A family filed a civil lawsuit against Rick's Cabaret for the wrongful death of their daughter, who was killed in a drunk driving accident.
According to the lawsuit, the company’s policy encourages workers to sell as many alcoholic beverages as possible.
Emily Jones' family said it's that policy that contributed to Emily's death on March 30, 2011.
"Losing Emily was devastating to all of us. It's not going to bring her back, but maybe now somebody will listen and changes will be made to these bars," said Tracy Foster, Emily's mother.
Jones was driving her pickup truck when she was hit from behind by a vehicle driven by Erasmo Ramirez.
The lawsuit claims Ramirez had been drinking at Rick’s Cabaret that night. He was driving more than 100 mph when he smashed into Jones’ truck, said investigators.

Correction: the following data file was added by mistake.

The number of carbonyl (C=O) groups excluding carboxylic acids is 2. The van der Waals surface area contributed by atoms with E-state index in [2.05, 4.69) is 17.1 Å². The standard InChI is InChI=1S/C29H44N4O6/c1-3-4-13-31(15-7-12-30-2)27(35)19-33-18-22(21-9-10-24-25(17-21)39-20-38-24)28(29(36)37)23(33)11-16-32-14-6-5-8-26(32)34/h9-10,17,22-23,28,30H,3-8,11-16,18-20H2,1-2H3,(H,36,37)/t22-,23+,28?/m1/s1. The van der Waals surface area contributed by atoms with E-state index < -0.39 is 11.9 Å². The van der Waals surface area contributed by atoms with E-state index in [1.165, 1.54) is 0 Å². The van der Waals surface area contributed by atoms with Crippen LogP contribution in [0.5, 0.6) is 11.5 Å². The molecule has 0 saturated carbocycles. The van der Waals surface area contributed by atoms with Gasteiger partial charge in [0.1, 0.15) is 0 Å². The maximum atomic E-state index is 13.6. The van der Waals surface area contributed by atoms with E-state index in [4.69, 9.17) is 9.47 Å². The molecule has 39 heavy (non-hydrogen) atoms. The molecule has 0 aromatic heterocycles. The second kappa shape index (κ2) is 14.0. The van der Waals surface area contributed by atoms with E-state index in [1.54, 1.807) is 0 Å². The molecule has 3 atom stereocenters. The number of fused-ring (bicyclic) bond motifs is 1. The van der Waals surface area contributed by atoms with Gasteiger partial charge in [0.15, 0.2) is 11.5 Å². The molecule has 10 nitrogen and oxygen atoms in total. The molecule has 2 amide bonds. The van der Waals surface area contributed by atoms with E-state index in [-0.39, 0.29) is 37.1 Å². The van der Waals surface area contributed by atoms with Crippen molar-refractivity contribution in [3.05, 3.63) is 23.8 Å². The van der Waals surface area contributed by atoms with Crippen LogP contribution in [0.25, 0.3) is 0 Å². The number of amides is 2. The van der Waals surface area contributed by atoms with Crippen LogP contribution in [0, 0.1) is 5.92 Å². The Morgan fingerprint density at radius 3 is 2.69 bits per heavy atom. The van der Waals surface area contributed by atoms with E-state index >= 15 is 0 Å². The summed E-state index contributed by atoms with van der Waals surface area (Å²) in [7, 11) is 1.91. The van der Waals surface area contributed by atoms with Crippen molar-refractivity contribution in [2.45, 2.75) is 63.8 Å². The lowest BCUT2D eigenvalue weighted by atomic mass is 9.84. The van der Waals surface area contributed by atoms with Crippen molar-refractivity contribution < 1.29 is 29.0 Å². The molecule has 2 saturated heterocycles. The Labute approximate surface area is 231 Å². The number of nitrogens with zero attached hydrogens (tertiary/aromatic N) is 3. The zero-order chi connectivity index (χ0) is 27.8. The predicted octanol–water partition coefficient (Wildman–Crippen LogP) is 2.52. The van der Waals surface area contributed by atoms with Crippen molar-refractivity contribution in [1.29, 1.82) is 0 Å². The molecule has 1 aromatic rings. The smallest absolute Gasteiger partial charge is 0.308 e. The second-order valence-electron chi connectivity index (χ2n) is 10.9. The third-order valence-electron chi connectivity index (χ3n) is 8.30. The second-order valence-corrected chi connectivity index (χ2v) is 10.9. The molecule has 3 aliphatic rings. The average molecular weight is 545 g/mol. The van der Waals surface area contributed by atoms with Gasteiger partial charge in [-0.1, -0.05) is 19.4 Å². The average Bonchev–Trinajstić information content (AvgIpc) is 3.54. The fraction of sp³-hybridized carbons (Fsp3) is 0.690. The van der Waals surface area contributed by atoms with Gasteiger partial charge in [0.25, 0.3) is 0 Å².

According to the lawsuit, Rick's employees continued to serve Ramirez drinks even though he was already intoxicated. The suit claims Ramirez was removed from the club after he refused to pay for dances and/or services provided by Rick's entertainment staff.
Investigators said Ramirez's blood alcohol level was at .295 at the time of the accident, more than three times the legal limit in Texas.
He was charged with intoxication manslaughter and later sentenced to 15 years in prison.
The lawsuit claims that Rick’s requires its entertainers to pay a "house charge" every night in order to work at the club, and workers are encouraged to pay the fee by collecting "credits" based on the number of drinks they sell. The lawsuit said that policy encourages the club to serve alcohol despite how intoxicated a person may already be.
Local 2 tried to reach Rick’s Cabaret but they said they could not comment on the lawsuit.